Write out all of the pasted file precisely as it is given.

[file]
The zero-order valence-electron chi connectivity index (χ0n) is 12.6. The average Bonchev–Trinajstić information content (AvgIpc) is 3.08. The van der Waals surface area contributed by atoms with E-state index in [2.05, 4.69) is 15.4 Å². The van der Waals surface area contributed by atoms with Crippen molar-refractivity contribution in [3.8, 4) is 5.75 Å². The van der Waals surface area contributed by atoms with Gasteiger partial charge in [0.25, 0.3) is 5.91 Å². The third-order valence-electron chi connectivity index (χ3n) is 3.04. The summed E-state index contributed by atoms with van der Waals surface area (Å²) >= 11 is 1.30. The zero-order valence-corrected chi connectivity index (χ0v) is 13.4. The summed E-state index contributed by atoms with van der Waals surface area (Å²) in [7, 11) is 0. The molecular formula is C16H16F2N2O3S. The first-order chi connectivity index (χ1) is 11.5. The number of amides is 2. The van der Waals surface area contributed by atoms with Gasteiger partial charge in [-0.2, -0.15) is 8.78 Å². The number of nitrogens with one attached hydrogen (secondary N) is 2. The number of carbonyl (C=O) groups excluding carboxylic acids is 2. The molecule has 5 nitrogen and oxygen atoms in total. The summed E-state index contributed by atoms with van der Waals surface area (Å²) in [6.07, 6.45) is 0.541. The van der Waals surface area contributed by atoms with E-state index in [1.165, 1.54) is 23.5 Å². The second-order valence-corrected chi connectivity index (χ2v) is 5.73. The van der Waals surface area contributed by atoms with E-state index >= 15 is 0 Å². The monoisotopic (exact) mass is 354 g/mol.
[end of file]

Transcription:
The zero-order valence-electron chi connectivity index (χ0n) is 12.6. The average Bonchev–Trinajstić information content (AvgIpc) is 3.08. The van der Waals surface area contributed by atoms with E-state index in [2.05, 4.69) is 15.4 Å². The van der Waals surface area contributed by atoms with Crippen molar-refractivity contribution in [3.8, 4) is 5.75 Å². The van der Waals surface area contributed by atoms with Gasteiger partial charge in [0.25, 0.3) is 5.91 Å². The third-order valence-electron chi connectivity index (χ3n) is 3.04. The summed E-state index contributed by atoms with van der Waals surface area (Å²) >= 11 is 1.30. The zero-order valence-corrected chi connectivity index (χ0v) is 13.4. The summed E-state index contributed by atoms with van der Waals surface area (Å²) in [7, 11) is 0. The molecular formula is C16H16F2N2O3S. The first-order chi connectivity index (χ1) is 11.5. The number of amides is 2. The van der Waals surface area contributed by atoms with Gasteiger partial charge in [-0.2, -0.15) is 8.78 Å². The number of nitrogens with one attached hydrogen (secondary N) is 2. The number of carbonyl (C=O) groups excluding carboxylic acids is 2. The molecule has 5 nitrogen and oxygen atoms in total. The summed E-state index contributed by atoms with van der Waals surface area (Å²) in [6.07, 6.45) is 0.541. The van der Waals surface area contributed by atoms with E-state index in [1.165, 1.54) is 23.5 Å². The second-order valence-corrected chi connectivity index (χ2v) is 5.73. The van der Waals surface area contributed by atoms with E-state index >= 15 is 0 Å². The monoisotopic (exact) mass is 354 g/mol.